In silico predictions were performed in GastroPlus v9.8 using default physiology settings for mean transit time, fluid volume, bile salt concentration, and small/large intestinal pH for a fasted beagle dog. Stomach pH was first adjusted to account for pentagastrin (bulk pH 2) or famotidine (bulk pH 6) pretreatment [21,22]. Subsequently, the surface pH of the dissolving solid was taken into account using the method of Pepin et al., where the bulk pH in the gastric compartment was adjusted to the estimated surface pH (i.e., slurry pH values) [6]. Doing so more accurately captures the solubility and dissolution driving force of acalabrutinib at the solid surface, resulting in a more accurate dissolution rate prediction than would be obtained using the bulk stomach pH (see Appendix A.5) [30,32].
In the intestinal compartments, bulk pH was not modified, since neither amorphous nor crystalline acalabrutinib should have a solid-surface pH that differs significantly from the buffered media at pH > 6 according to the recommendations by Mudie et al. [30]. Bulk and surface pH values used in the in silico predictions and rationale for maintaining bulk pH in the intestinal compartments are included in Appendix A.5.
The theoretical GI tract “compartment” surface-area-to-volume (SA/V) was selected as the absorption scaling factor (ASF) model in GastroPlus to scale SA/V in the different segments of the GI tract.

2.7.3. PK

PK input parameters for in silico predictions are reported in Table 2. Clearance, volume of distribution, and elimination half-life for acalabrutinib in beagle dogs were calculated from the blood plasma concentration versus time profile for an acalabrutinib acidified oral solution published by Podoll et al. at a 30 mg/kg dose (see Appendix A.6 for calculation details) [34]. Oral rather than intravenous (IV) data were used for these calculations, since IV data in dogs were not available.
Lastly, first-pass extraction (FPE) was set to 25% based on a study by Pepin et al. where the average bioavailability (%F) was 75% when an acalabrutinib oral solution was dosed at 100 mg to beagle dogs (n = 12). This calculation (FPE = 100% − %F) assumes complete absorption of the oral solution, and therefore, %F less than 100 is due to metabolism in the gut and liver [6].
The assumption that acalabrutinib pharmacokinetics can be described via one central compartment was demonstrated by sufficient agreement between simulations using a one compartment model with observed data (see Appendix A.6).
Table 2. Summary of in silico prediction input parameters used for simulating blood plasma concentration versus time profiles of acalabrutinib in beagle dogs.
Table 2. Summary of in silico prediction input parameters used for simulating blood plasma concentration versus time profiles of acalabrutinib in beagle dogs.
Drug Properties
ParameterValueSource
Molecular weight (g/mol)465.52ADMET Predictor
pKa3.5, 5.8 (basic)Pepin et al. a, FDA Biopharm review
log D (pH 7.4)1.14ADMET Predictor
Effective permeability (× 10−4 cm/s)5.4Pepin et al. for humans a Assumed dog permeability is similar to human
Solubility vs. pH (mg/mL)ASD TabletCalquence CapsuleASD Tablet (measured)
Calquence capsule (Pepin et al. a)
pHSolubilitypHSolubility
46.4743.9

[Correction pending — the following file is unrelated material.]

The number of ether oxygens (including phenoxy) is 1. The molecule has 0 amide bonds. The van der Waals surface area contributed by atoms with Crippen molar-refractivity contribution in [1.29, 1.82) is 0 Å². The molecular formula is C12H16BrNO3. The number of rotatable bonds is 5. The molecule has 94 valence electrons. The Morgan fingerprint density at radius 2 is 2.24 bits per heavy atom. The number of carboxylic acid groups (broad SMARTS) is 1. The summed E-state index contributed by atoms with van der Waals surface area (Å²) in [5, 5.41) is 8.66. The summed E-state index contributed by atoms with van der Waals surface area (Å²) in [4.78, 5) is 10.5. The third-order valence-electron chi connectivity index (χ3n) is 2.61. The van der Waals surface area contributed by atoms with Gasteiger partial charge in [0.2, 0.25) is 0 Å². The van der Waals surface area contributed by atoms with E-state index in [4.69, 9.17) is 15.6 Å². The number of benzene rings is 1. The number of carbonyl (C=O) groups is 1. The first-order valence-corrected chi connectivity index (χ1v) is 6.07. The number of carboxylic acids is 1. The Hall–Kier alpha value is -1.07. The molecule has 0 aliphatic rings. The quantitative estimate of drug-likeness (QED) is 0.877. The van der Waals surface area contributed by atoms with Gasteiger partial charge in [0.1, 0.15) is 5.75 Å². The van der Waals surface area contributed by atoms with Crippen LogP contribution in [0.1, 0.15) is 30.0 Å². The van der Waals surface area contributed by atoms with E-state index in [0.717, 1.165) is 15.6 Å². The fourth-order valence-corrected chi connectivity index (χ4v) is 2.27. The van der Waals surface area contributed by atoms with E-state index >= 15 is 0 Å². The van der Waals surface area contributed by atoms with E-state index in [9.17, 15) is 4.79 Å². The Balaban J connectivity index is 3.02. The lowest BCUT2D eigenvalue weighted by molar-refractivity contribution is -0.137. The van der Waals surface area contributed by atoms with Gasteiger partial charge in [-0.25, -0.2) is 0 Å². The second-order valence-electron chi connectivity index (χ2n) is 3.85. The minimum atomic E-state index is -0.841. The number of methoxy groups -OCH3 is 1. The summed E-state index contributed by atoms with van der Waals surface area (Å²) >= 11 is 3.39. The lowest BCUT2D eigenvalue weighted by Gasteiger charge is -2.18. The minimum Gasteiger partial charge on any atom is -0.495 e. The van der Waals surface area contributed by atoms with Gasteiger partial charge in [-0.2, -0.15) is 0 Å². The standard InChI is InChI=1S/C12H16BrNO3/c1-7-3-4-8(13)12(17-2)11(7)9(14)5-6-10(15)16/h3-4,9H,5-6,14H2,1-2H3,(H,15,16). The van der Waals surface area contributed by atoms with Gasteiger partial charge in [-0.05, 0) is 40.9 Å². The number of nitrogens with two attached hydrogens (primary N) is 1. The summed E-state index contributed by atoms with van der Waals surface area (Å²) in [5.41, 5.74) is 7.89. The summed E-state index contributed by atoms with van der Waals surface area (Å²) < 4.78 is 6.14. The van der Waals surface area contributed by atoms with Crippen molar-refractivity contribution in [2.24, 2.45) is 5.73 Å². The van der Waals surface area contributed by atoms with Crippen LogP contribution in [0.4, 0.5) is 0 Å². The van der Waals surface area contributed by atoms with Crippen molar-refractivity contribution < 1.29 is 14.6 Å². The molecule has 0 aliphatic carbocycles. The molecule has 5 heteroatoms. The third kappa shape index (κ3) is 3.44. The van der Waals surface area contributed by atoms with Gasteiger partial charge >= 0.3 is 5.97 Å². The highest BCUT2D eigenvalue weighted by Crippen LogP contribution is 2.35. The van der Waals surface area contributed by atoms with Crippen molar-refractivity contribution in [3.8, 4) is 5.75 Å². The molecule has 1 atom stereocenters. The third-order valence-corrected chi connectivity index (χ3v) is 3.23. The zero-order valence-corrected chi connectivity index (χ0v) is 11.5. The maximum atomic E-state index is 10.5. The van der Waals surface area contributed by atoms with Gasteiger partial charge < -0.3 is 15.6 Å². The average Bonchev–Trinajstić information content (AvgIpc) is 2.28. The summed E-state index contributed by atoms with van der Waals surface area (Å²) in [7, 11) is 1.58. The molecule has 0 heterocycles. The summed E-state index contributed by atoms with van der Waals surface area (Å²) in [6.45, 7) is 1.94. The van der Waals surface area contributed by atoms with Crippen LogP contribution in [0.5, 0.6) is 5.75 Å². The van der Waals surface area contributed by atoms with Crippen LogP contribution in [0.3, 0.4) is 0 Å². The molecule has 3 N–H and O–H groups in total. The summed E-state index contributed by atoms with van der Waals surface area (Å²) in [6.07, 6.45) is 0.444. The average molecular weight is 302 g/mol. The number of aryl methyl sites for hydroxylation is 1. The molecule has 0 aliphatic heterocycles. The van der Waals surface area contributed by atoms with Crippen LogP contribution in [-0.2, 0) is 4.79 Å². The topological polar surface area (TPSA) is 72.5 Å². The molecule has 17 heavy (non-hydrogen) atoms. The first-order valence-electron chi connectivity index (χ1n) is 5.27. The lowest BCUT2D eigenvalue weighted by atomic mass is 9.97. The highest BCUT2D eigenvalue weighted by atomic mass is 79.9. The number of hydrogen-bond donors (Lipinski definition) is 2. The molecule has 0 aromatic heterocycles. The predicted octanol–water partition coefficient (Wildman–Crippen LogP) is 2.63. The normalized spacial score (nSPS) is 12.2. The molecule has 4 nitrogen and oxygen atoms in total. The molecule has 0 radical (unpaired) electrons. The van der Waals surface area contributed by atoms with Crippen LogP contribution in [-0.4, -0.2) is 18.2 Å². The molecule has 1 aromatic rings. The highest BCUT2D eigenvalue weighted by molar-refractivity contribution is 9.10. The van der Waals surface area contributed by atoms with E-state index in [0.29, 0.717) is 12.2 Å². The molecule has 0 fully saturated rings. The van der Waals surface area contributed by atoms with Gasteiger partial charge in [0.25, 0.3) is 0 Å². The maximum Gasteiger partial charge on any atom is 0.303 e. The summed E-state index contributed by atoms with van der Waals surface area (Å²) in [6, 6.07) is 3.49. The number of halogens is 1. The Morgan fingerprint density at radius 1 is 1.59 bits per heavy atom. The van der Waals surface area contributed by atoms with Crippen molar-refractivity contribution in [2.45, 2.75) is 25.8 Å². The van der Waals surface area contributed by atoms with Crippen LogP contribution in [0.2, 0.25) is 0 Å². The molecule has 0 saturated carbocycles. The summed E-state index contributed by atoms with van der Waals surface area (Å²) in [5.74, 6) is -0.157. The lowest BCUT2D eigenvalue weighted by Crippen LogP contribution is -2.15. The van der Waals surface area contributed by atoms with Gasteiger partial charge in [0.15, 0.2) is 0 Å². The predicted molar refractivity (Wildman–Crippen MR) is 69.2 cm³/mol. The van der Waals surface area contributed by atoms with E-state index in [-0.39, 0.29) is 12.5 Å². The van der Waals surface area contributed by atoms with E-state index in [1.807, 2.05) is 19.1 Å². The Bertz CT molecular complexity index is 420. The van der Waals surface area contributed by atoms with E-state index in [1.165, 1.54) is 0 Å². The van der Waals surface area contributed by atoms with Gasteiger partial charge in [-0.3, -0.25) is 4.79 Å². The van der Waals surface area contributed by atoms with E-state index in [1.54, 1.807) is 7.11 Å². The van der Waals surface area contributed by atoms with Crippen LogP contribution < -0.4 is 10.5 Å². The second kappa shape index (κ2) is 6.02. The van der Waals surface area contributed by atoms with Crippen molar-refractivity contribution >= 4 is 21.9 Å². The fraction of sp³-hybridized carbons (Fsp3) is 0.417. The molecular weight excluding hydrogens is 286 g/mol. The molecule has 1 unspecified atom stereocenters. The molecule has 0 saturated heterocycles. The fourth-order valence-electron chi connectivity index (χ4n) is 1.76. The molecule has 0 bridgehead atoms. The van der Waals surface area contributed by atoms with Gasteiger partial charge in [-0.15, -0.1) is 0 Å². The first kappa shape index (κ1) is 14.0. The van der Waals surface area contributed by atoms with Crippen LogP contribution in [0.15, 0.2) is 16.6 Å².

4.52.6250.34
50.8160.08
60.4370.05
Biorelevant solubility—6.7 mM SIF b, pH 6.5 (mg/mL)0.71 (ASD Tablet)
0.11 (Calquence capsule)
Measured
Dissolution model (z-factor, mL/mg/s)ASD TabletCalquence capsuleCalculated from in vitro dissolution data for Calquence capsule and ASD tablet (Section 3.4)
pHz-factorpHz-factor
4.60.00740.001
6.30.00560.03
6.5 (SIF b)0.0116.5 (SIF b)0.02
Mean precipitation time (s)100,000Pepin et al. a
PK Parameters in Beagle Dog (Single Compartment)
ParameterValueSource
Clearance (L/h/kg)0.75Calculated from Podoll et al. c
Volume of distribution (L/kg)1.27
Elimination half-life (h)1.18
First-pass extraction (%)25Pepin et al. a
a Reference [6]. b SIF—simulated intestinal fluid comprised of 6.7 mM FaSSIF powder (Biorelevant.com, London, UK) dissolved in 67 mM phosphate-buffered saline (pH 6.5). c Reference [34].

3. Results

3.1. Dispersion Polymer Screening

Of the seven polymers screened, HPMCAS-H and HPMCAS-M showed the longest sustainment of supersaturation, with no evidence of precipitation over the 16 h test duration (see Figure 1). Eudragit L100 showed the second longest sustainment, followed by HPMC, HPMCAS-L, and PVP VA. PVP resulted in the shortest level of supersaturation sustainment at 4.8 h. Even without polymer present, acalabrutinib remained supersaturated for a relatively long duration of 3 h.

3.2. ASD Manufacturing and Characterization

Each spray-dried ASD displayed a single Tg upon mDSC measurement and showed no evidence of crystallinity (i.e., absence of sharp diffraction peaks) upon PXRD analysis. See Appendix A.7 for PXRD diffractograms, mDSC thermograms, Tg values, and SEM images.

3.3. In Vitro Dissolution Testing of Intermediates

ASD intermediates and crystalline acalabrutinib were evaluated in gastric to intestinal transfer dissolution tests using a Pion µDiss Profiler. All six ASDs were evaluated in tests with pH 5 and pH 6 gastric medium representative of fasted dogs taking an ARA. All six ASDs achieved higher acalabrutinib concentrations in gastric and intestinal media and higher intestinal AUCs than crystalline acalabrutinib (See Figure 2, Figure 3 and Figure 4). Whereas ASDs were supersaturated in gastric and intestinal media, low solubility of acalabrutinib at elevated gastric pH resulted in limited release in gastric medium, preventing supersaturation upon transfer to intestinal medium.
HPMCAS-H ASDs achieved the longest supersaturation durations in intestinal medium and the highest AUC enhancements (see Figure 4 and Appendix A.8 for tabulated values). AUC enhancements for HPMCAS-H ASDs were independent of gastric pH and drug loading within the error of the measurements. With the exception of the 25 wt % drug loading HPMCAS-M ASD tested at pH 5, which showed the second best performance, differences between AUC enhancements for the -M and -L grade ASDs were within the error of the measurements.